The Knicks Pass on Lin
Tuesday, July 17, 2012 - 11:16 PM
The Linderella Story is over — at least in New York City.
Before the clock could strike midnight, the Knicks announced it would release stand out point guard Jeremy Lin.
The team did not match Lin’s three-year, $25 million dollar offer from the Houston Rockets.
Lin used his twitter account just before 11:30 p.m. to say that he was "excited and honored" to be a Rocket again. He also tweeted thanks to the Big Apple, writing "Much love and thankfulness to the Knicks and New York for your support this past year...easily the best year of my life."
The announcement that New York did not to match Houston's offer did not come as a surprise. On Saturday, the Knicks signed a deal for Portland Trail Blazer Raymond Felton, meaning the team’s roster was three deep at the point guard position.
The Rocket’s offer also meant that to keep Lin the Knicks would have to pay a luxury tax in 2014-15 that would cost the team about $30 to $40 million.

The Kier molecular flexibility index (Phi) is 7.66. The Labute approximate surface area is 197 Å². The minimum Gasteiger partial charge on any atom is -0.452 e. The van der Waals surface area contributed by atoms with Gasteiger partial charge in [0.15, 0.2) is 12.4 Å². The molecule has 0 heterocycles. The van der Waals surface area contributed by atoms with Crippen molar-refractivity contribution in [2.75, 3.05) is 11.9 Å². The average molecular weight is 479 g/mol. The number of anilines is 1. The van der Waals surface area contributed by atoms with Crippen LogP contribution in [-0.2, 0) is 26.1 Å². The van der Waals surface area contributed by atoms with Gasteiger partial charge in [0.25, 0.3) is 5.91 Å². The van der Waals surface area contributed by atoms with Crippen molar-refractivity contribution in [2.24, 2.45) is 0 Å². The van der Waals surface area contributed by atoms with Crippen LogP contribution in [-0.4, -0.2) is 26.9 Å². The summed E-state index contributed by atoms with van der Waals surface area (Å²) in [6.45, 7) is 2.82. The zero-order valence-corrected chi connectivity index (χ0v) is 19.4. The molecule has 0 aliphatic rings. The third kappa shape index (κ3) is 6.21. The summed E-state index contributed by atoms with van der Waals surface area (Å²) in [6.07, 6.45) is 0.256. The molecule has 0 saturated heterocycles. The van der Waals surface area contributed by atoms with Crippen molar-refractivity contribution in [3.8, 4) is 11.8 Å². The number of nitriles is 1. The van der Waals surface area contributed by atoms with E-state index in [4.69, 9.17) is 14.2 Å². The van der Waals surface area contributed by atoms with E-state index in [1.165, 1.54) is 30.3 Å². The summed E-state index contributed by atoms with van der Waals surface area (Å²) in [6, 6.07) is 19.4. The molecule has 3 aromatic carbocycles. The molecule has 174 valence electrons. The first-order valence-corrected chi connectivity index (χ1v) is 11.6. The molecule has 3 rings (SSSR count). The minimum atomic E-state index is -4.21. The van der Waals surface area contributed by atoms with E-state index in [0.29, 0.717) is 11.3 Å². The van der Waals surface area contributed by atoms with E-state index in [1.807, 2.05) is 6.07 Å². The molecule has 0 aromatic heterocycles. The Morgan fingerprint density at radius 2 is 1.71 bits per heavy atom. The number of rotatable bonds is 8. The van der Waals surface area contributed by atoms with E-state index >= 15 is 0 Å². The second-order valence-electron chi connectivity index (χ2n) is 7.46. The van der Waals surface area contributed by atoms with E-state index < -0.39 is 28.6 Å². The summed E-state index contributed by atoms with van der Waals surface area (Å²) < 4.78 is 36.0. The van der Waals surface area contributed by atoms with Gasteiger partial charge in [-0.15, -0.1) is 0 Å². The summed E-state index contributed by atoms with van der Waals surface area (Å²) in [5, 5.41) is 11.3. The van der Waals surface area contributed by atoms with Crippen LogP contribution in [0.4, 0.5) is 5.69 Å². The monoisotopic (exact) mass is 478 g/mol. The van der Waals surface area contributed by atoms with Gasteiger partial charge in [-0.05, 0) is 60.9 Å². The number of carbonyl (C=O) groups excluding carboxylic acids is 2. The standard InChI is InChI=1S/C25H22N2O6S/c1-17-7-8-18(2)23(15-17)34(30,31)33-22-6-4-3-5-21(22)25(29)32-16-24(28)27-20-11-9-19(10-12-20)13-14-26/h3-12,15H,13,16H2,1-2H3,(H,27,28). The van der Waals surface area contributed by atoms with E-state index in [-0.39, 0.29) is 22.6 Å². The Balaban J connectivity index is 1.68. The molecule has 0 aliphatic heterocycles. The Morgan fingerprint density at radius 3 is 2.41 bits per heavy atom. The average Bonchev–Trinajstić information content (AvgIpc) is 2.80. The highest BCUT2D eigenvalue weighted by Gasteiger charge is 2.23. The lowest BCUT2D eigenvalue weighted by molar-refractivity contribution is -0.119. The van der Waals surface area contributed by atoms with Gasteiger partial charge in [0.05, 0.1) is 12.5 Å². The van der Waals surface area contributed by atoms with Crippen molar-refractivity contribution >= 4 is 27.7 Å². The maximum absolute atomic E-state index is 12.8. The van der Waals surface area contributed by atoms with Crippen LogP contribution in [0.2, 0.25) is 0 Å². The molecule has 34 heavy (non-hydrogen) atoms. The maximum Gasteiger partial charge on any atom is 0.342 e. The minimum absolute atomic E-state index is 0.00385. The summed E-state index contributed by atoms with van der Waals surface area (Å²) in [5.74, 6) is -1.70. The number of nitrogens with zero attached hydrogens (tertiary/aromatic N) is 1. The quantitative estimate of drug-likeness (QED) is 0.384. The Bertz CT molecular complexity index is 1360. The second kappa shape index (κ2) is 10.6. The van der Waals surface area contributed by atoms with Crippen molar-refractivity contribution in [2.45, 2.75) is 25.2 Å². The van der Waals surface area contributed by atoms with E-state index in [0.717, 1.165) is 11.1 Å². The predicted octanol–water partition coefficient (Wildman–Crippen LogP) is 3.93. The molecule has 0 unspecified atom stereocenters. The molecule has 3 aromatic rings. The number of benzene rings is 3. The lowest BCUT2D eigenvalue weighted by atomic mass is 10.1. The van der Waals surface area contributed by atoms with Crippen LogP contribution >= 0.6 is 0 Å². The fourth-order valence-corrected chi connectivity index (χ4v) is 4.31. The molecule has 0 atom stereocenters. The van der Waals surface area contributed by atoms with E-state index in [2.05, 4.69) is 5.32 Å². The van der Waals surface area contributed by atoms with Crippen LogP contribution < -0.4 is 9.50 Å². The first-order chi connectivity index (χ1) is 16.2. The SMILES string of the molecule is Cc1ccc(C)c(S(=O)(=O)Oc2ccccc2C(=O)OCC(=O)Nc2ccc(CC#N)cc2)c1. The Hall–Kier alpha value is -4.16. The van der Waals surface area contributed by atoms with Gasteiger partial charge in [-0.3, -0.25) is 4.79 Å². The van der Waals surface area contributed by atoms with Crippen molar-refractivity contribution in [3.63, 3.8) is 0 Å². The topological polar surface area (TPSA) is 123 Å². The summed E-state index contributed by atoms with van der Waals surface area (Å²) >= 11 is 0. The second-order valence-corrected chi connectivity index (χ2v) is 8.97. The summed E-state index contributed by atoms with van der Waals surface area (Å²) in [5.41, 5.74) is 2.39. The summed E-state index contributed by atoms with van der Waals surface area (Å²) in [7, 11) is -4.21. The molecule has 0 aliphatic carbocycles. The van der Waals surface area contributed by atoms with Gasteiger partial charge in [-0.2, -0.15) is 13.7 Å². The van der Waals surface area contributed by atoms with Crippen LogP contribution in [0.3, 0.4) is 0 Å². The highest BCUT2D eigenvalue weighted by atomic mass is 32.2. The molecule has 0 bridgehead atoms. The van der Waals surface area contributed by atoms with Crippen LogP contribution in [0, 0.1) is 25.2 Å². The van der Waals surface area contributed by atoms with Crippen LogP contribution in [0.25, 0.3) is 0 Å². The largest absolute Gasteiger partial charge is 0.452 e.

Knicks fans had mixed reactions about whether the team should keep the man that sparked a global phenomenon.
“I think it's a risky bet because they haven't really seen him play that much,” said Kenisha Lee, as she was getting ready to play basketball on West 4th Street. “So, and the amount of money they would have to pay to re-sign him is too much. The fans will be disappointed but it’s a business, it’s too risky of a bet.”
But other fans believed Lin was worth the price. “What Jeremy Lin brought to the team was intensity and the desire to win. What kind of value do you put on that kind of enthusiasm? He made Knicks basketball exciting last season and that's worth something,” argued Charles Vasser, who was watching basketball games on West 3rd Street.
The Harvard-educated, back bencher seemingly came out of no where in February to help lead the team on a winning streak as starting players were injured or out. He also reinvigorated fans, infusing New York City with a big shot of Linsanity.
Lin was waived from the Rockets before the Knicks picked him up. He was sleeping on a teammate’s sofa when then-coach Mike D’Antoni put him in against the New Jersey Nets. Lin would score 25 points that night, to help the team beat the Nets 99-92.
He averaged 14.6 points and 6.2 assists in 35 games before a season-ending knee injury. He scored a career-high 38 points in a 92-85 victory over the Los Angeles Lakers.
Jorteh Senah and the Associated Press contributed reporting.